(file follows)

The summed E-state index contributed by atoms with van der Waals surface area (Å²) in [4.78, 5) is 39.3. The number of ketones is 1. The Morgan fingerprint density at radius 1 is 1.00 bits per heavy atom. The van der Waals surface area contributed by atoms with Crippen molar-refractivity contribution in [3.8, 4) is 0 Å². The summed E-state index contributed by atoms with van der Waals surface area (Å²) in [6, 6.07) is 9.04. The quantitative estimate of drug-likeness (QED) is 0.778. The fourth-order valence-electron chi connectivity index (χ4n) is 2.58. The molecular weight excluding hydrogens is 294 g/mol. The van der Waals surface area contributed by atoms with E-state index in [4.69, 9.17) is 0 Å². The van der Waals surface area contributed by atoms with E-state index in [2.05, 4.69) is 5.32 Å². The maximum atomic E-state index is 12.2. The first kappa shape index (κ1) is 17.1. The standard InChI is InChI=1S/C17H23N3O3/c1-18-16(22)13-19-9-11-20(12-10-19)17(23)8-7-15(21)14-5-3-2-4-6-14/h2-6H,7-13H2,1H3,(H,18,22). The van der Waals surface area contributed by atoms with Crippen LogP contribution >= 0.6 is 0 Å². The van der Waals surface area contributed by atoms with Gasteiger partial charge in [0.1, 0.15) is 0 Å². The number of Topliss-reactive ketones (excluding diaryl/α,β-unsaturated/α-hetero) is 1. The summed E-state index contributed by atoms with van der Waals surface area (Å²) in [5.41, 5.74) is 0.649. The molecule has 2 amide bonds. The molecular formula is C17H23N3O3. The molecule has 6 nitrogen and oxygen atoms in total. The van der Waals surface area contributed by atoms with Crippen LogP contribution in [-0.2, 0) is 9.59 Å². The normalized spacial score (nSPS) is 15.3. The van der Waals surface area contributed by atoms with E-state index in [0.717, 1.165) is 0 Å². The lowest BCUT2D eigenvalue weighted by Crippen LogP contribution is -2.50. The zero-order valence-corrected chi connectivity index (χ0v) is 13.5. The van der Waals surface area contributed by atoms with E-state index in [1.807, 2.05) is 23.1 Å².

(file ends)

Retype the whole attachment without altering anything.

The summed E-state index contributed by atoms with van der Waals surface area (Å²) in [4.78, 5) is 39.3. The number of ketones is 1. The Morgan fingerprint density at radius 1 is 1.00 bits per heavy atom. The van der Waals surface area contributed by atoms with Crippen molar-refractivity contribution in [3.8, 4) is 0 Å². The summed E-state index contributed by atoms with van der Waals surface area (Å²) in [6, 6.07) is 9.04. The quantitative estimate of drug-likeness (QED) is 0.778. The fourth-order valence-electron chi connectivity index (χ4n) is 2.58. The molecular weight excluding hydrogens is 294 g/mol. The van der Waals surface area contributed by atoms with E-state index in [4.69, 9.17) is 0 Å². The van der Waals surface area contributed by atoms with E-state index in [2.05, 4.69) is 5.32 Å². The maximum atomic E-state index is 12.2. The first kappa shape index (κ1) is 17.1. The standard InChI is InChI=1S/C17H23N3O3/c1-18-16(22)13-19-9-11-20(12-10-19)17(23)8-7-15(21)14-5-3-2-4-6-14/h2-6H,7-13H2,1H3,(H,18,22). The van der Waals surface area contributed by atoms with Crippen LogP contribution >= 0.6 is 0 Å². The van der Waals surface area contributed by atoms with Gasteiger partial charge in [0.1, 0.15) is 0 Å². The number of Topliss-reactive ketones (excluding diaryl/α,β-unsaturated/α-hetero) is 1. The summed E-state index contributed by atoms with van der Waals surface area (Å²) in [5.41, 5.74) is 0.649. The molecule has 2 amide bonds. The molecular formula is C17H23N3O3. The molecule has 6 nitrogen and oxygen atoms in total. The van der Waals surface area contributed by atoms with Crippen LogP contribution in [-0.2, 0) is 9.59 Å². The normalized spacial score (nSPS) is 15.3. The van der Waals surface area contributed by atoms with E-state index in [0.717, 1.165) is 0 Å². The lowest BCUT2D eigenvalue weighted by Crippen LogP contribution is -2.50. The zero-order valence-corrected chi connectivity index (χ0v) is 13.5. The van der Waals surface area contributed by atoms with E-state index in [1.807, 2.05) is 23.1 Å².